I write backwards. Dna I t’nod naem yllaretil, because I’ve just discovered that writing like that does your head in. How are you going with reading it? I’m talking about endings. I write the last line first and then work my entire story, poem or blog around it. I wrote this way as a child and it’s carried on into adulthood. I start with a vague idea and unless I get the ending first, I’ll struggle to write anything preceding it. I’m writing in backstitch, moving forwards by going backwards .
If this method of writing sounds idyllic, it’s not. It’s like an oracle has shown me the treasure at the end of a maze, and I’m at the beginning and the maze is missing. Then I’m so busy building a maze around the oracle’s vision I don’t always allow the story to tell itself.
My long-running WiP has proven to be a strange exception to my modus operandi. Occasionally I find this last-is-first tendency emerging within some chapters, but as for the main story, I only have a faint picture of its conclusion. I guess this makes sense given the complex layers in larger written works. Or so I thought.
Several months ago, my long-running WiP got sidelined by an idea emerging from hibernation. That dormant little seed in my brain suddenly sprouted an ending. Argh! Suddenly I knew how a whole novel would conclude and I hadn’t even finalised the name of my protagonist. So I wrote the end-fragments of this new WiP and put it away again as my brain imploded in a void of unknowns.
It’s a messy way to write. Endings first and then random blocks of writing that I string together with other blocks of writing which hopefully form a coherent book. I’m certain it affects the fluidity of my work and I’m certain I’m writing a lot of words that won’t even make first draft. I don’t think there’s an easy answer to this, but I’m more than willing to hear suggestions! Gaps in your story are gaps irrespective of whether they’re at the beginning, the middle or the end. It’s still a whopping hole in your story. I’m sure if I wrote linearly I’d just be struggling with something else and if I plotted my story fanatically, there’ll still be those plot points that’d evade me.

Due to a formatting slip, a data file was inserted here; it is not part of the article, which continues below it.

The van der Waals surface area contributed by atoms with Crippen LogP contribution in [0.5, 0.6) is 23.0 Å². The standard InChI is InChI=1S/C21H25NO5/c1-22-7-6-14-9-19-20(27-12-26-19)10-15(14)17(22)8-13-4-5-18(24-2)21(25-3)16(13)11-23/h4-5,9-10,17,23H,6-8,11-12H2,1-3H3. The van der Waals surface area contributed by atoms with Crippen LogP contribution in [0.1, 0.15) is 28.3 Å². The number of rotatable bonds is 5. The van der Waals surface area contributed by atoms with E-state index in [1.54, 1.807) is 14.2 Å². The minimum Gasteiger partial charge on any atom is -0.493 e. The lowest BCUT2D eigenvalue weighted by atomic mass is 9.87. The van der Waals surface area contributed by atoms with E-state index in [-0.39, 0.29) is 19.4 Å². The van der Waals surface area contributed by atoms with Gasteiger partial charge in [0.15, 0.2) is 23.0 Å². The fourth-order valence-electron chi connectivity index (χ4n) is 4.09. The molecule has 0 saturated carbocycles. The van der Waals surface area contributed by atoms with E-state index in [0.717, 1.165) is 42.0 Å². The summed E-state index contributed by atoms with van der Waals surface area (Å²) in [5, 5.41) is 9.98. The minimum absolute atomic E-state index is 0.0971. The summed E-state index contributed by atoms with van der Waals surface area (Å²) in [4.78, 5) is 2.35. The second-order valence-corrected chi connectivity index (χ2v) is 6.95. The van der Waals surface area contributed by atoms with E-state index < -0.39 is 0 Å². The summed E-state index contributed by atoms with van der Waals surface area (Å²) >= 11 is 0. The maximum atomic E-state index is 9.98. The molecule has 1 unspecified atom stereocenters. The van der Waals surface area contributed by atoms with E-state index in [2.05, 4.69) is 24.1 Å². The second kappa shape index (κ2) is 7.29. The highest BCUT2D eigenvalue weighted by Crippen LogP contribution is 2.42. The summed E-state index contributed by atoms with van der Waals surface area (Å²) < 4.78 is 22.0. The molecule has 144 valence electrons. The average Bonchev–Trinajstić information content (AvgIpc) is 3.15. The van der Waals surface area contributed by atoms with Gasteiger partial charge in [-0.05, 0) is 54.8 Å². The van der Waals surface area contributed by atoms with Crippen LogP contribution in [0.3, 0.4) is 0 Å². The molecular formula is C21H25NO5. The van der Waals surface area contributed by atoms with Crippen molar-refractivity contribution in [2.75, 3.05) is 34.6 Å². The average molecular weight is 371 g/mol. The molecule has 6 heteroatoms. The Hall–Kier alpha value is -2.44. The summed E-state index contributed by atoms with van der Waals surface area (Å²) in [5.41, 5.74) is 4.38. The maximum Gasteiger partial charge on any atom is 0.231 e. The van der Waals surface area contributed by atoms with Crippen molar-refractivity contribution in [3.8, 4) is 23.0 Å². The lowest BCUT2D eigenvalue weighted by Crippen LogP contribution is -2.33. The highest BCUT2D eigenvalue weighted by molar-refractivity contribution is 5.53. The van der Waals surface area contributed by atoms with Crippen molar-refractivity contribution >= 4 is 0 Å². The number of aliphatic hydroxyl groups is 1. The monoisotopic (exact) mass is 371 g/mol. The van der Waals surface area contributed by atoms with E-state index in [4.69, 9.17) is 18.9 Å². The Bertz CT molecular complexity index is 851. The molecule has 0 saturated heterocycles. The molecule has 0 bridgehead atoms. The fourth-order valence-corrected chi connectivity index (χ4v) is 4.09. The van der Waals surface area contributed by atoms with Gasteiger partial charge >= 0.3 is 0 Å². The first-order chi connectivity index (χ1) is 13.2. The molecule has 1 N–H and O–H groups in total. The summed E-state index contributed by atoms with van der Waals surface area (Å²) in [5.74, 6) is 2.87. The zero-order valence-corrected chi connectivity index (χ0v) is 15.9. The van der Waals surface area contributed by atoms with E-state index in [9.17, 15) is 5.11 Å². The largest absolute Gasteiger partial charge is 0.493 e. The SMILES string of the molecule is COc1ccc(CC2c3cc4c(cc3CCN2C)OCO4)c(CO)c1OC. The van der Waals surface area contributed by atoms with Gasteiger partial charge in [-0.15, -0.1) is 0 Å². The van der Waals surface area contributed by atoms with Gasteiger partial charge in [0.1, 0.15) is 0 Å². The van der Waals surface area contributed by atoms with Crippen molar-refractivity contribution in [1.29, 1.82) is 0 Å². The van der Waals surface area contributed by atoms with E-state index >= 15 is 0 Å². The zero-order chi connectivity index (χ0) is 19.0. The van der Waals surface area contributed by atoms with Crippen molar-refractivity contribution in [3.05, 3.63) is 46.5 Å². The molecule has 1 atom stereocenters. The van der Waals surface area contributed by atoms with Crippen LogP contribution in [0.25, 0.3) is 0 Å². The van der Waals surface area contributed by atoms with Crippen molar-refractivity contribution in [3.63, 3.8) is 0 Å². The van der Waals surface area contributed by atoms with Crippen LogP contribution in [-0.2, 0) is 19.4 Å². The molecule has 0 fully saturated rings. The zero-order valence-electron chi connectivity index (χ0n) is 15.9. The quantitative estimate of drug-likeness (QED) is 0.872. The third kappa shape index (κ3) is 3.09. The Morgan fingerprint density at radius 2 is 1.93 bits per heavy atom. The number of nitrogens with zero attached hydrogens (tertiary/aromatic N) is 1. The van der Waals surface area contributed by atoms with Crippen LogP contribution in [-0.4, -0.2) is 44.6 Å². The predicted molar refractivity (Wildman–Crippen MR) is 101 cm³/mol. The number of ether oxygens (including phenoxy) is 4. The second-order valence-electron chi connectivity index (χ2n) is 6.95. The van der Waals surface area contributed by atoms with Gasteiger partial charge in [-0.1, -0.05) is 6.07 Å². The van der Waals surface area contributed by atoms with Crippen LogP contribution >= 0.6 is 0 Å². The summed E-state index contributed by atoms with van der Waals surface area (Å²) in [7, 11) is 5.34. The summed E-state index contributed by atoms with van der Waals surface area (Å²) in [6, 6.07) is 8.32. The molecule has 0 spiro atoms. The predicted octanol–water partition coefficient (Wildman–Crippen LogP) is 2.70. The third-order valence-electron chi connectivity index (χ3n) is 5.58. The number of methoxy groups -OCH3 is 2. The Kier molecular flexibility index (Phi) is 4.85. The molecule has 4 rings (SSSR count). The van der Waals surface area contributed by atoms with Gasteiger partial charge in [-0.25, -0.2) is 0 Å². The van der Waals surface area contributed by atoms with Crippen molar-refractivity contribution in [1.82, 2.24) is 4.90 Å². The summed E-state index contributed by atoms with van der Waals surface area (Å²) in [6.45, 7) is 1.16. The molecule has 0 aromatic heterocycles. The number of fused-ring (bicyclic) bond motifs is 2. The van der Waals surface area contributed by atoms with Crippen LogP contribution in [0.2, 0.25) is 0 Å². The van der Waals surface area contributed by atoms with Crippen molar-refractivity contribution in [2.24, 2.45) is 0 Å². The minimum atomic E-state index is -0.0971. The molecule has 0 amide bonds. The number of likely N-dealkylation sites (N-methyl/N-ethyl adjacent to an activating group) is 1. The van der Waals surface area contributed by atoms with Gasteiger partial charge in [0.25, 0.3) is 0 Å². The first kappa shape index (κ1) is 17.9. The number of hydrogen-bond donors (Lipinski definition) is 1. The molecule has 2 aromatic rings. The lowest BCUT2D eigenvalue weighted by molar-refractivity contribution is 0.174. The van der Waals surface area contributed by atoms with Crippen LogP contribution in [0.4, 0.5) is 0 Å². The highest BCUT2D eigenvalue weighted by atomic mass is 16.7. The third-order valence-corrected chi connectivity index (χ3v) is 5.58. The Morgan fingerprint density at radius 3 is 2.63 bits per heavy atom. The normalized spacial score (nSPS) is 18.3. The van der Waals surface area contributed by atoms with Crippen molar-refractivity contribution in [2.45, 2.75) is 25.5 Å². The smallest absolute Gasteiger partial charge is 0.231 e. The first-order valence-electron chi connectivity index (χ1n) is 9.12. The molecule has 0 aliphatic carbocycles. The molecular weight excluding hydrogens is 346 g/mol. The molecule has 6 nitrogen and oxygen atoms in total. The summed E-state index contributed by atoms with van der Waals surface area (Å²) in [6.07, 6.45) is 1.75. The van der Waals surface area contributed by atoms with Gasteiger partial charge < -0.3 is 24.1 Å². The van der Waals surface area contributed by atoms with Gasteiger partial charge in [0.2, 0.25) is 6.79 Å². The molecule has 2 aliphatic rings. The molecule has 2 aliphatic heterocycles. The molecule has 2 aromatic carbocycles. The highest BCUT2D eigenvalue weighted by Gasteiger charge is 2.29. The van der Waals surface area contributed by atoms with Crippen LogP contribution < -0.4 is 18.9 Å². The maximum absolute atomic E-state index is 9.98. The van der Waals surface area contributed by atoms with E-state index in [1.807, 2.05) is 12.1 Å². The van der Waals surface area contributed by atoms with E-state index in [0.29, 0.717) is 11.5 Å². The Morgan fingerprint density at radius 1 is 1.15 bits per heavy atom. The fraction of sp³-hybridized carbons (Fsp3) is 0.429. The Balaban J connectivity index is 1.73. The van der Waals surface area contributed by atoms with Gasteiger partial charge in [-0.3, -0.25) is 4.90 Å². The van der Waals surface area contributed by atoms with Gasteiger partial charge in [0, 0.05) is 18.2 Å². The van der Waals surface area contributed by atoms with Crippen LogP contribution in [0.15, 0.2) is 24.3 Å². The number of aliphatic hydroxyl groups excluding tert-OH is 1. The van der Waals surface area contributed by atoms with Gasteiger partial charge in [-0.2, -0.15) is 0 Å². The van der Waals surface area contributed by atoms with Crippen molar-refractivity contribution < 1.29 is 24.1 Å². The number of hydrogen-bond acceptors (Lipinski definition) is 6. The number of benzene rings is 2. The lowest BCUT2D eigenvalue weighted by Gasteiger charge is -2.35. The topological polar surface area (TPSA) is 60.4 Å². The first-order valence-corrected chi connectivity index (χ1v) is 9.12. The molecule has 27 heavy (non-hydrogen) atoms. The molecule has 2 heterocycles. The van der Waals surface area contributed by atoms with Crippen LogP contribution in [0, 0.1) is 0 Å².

I do need to flex my imagination muscle more and perhaps practice writing in different directions. It might give me a new perspective. Why are the parts you haven’t written the hardest to write (which is as silly as asking why things that make you laugh are funny)?
How do other writers write? How do you write? It’s not like we’re all sitting with our laptops in the same cafe and reading over each other’s shoulders, counting word counts, differentiating between touch-typers and keyboard pokers. Writers who are fast versus those who are slow, those who could write the leg off a table and those with the time to reattach it while they contemplate their next word, line or sentence. Those who find themselves with too many words and those who struggle to find enough. Someone should do a study or take a survey. Someone probably has. If that’s you, or someone you know, please post a link.
I don’t know whether the end is a good place to start, but I write in backstitch and however you look at it, this is the line I wrote first.
Like this? See also this post by Sinead O’Hart.